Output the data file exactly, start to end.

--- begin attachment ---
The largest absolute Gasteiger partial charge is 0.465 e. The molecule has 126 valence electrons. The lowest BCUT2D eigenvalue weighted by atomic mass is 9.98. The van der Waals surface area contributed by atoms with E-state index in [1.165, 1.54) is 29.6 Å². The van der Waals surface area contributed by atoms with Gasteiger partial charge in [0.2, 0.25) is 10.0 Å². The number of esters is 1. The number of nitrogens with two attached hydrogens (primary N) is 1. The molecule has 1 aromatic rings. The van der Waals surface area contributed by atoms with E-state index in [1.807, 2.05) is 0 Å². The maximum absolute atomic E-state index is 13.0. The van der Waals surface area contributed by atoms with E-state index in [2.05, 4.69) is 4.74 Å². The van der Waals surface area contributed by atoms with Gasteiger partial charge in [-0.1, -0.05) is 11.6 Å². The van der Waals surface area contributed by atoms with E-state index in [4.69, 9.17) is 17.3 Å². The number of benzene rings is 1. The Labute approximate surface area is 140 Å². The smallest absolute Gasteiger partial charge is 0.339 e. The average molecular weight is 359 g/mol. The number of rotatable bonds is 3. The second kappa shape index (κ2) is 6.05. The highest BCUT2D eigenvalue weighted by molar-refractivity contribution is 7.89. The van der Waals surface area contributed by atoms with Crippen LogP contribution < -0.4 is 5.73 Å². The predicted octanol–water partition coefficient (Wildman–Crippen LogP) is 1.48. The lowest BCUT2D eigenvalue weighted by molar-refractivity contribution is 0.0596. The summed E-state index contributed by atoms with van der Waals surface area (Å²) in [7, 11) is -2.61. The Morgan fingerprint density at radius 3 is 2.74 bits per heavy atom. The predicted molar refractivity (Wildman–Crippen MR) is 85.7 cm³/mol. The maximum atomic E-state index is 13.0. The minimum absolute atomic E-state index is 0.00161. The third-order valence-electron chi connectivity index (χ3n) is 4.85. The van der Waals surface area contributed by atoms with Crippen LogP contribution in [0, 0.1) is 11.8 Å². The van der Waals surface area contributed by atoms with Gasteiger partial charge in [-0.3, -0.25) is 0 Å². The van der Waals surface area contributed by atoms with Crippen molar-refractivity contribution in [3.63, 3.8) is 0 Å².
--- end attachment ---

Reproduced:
The largest absolute Gasteiger partial charge is 0.465 e. The molecule has 126 valence electrons. The lowest BCUT2D eigenvalue weighted by atomic mass is 9.98. The van der Waals surface area contributed by atoms with E-state index in [1.165, 1.54) is 29.6 Å². The van der Waals surface area contributed by atoms with Gasteiger partial charge in [0.2, 0.25) is 10.0 Å². The number of esters is 1. The number of nitrogens with two attached hydrogens (primary N) is 1. The molecule has 1 aromatic rings. The van der Waals surface area contributed by atoms with E-state index in [1.807, 2.05) is 0 Å². The maximum absolute atomic E-state index is 13.0. The van der Waals surface area contributed by atoms with E-state index in [2.05, 4.69) is 4.74 Å². The van der Waals surface area contributed by atoms with Gasteiger partial charge in [-0.1, -0.05) is 11.6 Å². The van der Waals surface area contributed by atoms with E-state index in [4.69, 9.17) is 17.3 Å². The number of benzene rings is 1. The Labute approximate surface area is 140 Å². The smallest absolute Gasteiger partial charge is 0.339 e. The average molecular weight is 359 g/mol. The number of rotatable bonds is 3. The second kappa shape index (κ2) is 6.05. The highest BCUT2D eigenvalue weighted by molar-refractivity contribution is 7.89. The van der Waals surface area contributed by atoms with Crippen LogP contribution < -0.4 is 5.73 Å². The predicted octanol–water partition coefficient (Wildman–Crippen LogP) is 1.48. The lowest BCUT2D eigenvalue weighted by molar-refractivity contribution is 0.0596. The summed E-state index contributed by atoms with van der Waals surface area (Å²) in [7, 11) is -2.61. The Morgan fingerprint density at radius 3 is 2.74 bits per heavy atom. The predicted molar refractivity (Wildman–Crippen MR) is 85.7 cm³/mol. The maximum atomic E-state index is 13.0. The minimum absolute atomic E-state index is 0.00161. The third-order valence-electron chi connectivity index (χ3n) is 4.85. The van der Waals surface area contributed by atoms with Crippen LogP contribution in [0, 0.1) is 11.8 Å². The van der Waals surface area contributed by atoms with Gasteiger partial charge in [-0.3, -0.25) is 0 Å². The van der Waals surface area contributed by atoms with Crippen molar-refractivity contribution in [3.63, 3.8) is 0 Å².